The status of the long-running dispute took on a new urgency as the price of lumber soared over the past year. The National Association of Home Builders estimated in April that higher lumber costs had added nearly $36,000 to the price of an average newly constructed single-family home. A benchmark for the price of framing lumber set a record high of $1,515 per thousand board feet in May, four times the price at the beginning of 2020, before beginning to plummet. Last week, the price stood at $930, still more than double its level at the start of 2020, according to Fastmarkets Random Lengths, the trade publication that publishes the benchmark.
“As an economist, it is very hard to understand why we’re taxing something we don’t produce enough of,” said Robert Dietz, the chief economist for the National Association of Home Builders.
On the other side of the issue are U.S. lumber producers. The U.S. Lumber Coalition, an industry group, has argued that strong demand, not duties, is driving lumber prices and that the duties make up only a small portion of the total cost of lumber for new homes.
The coalition credits the duties with strengthening the U.S. lumber industry, saying in a statement that American sawmills had expanded capacity in recent years, producing an additional 11 billion board feet of lumber since 2016. “More lumber being manufactured in America to meet domestic demand is a direct result of the trade enforcement, and the U.S. industry strongly urges the administration to continue this enforcement,” the coalition said.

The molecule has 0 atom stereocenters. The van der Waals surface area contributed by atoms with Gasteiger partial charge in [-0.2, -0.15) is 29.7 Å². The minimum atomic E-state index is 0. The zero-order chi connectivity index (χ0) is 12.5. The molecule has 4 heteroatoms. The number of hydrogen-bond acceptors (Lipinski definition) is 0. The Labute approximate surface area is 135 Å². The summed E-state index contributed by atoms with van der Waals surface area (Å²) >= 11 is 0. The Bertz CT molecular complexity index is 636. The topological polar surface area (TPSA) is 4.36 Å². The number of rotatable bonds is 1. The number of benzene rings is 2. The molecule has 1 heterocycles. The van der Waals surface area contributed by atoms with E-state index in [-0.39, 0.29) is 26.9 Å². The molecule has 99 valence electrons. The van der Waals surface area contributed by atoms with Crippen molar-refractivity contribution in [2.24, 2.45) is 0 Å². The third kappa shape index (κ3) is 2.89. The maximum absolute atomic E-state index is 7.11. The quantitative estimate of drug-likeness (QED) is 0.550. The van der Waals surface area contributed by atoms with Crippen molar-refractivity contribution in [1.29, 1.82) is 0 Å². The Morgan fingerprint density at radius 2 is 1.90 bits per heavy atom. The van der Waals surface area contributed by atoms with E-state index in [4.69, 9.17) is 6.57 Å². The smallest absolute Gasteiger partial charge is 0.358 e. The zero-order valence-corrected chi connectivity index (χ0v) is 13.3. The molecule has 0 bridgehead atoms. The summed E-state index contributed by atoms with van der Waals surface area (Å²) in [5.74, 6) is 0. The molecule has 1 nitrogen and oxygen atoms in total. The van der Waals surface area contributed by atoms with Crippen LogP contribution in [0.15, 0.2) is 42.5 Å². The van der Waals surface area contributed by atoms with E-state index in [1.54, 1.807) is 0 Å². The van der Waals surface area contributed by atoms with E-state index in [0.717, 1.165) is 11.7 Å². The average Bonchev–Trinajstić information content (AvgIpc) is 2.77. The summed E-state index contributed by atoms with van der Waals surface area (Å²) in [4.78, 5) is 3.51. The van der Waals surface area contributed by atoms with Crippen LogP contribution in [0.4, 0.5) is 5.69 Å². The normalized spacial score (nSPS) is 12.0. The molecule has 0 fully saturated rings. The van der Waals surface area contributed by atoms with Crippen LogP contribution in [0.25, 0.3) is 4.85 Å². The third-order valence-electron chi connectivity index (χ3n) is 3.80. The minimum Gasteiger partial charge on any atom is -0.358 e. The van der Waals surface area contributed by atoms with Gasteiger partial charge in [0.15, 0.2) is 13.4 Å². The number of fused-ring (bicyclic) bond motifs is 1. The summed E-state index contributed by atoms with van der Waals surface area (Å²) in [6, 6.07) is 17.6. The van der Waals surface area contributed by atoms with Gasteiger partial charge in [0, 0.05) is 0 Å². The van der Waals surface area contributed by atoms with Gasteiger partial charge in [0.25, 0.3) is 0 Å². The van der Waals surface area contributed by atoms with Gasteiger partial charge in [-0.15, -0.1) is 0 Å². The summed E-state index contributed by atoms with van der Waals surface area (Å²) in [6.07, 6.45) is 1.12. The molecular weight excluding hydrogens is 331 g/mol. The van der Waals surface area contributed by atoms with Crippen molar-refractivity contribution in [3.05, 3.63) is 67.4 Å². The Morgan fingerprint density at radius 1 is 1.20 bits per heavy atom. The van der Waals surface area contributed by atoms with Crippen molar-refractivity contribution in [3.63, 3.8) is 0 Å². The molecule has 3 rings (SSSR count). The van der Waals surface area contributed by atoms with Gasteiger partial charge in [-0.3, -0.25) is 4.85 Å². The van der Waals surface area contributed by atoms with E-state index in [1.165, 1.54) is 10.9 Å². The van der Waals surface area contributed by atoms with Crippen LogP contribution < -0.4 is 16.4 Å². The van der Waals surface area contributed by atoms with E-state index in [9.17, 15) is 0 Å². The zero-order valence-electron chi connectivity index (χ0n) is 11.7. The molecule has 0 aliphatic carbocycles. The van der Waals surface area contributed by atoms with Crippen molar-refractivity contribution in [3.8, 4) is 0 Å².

Dustin Jalbert, a senior economist at Fastmarkets, a price reporting firm, attributed the chaotic lumber market and high prices in large part to effects from the pandemic. At the start of the pandemic, he said, sawmills “assumed the worst” and curbed production, only for the housing market to rebound and for demand to soar.
Mr. Jalbert said the duties stemming from the U.S.-Canada dispute were not a major reason for the high prices. “In terms of the short-term pricing situation, it’s lower down the list in terms of the factors that are driving the record prices that we’ve seen in the market,” he said.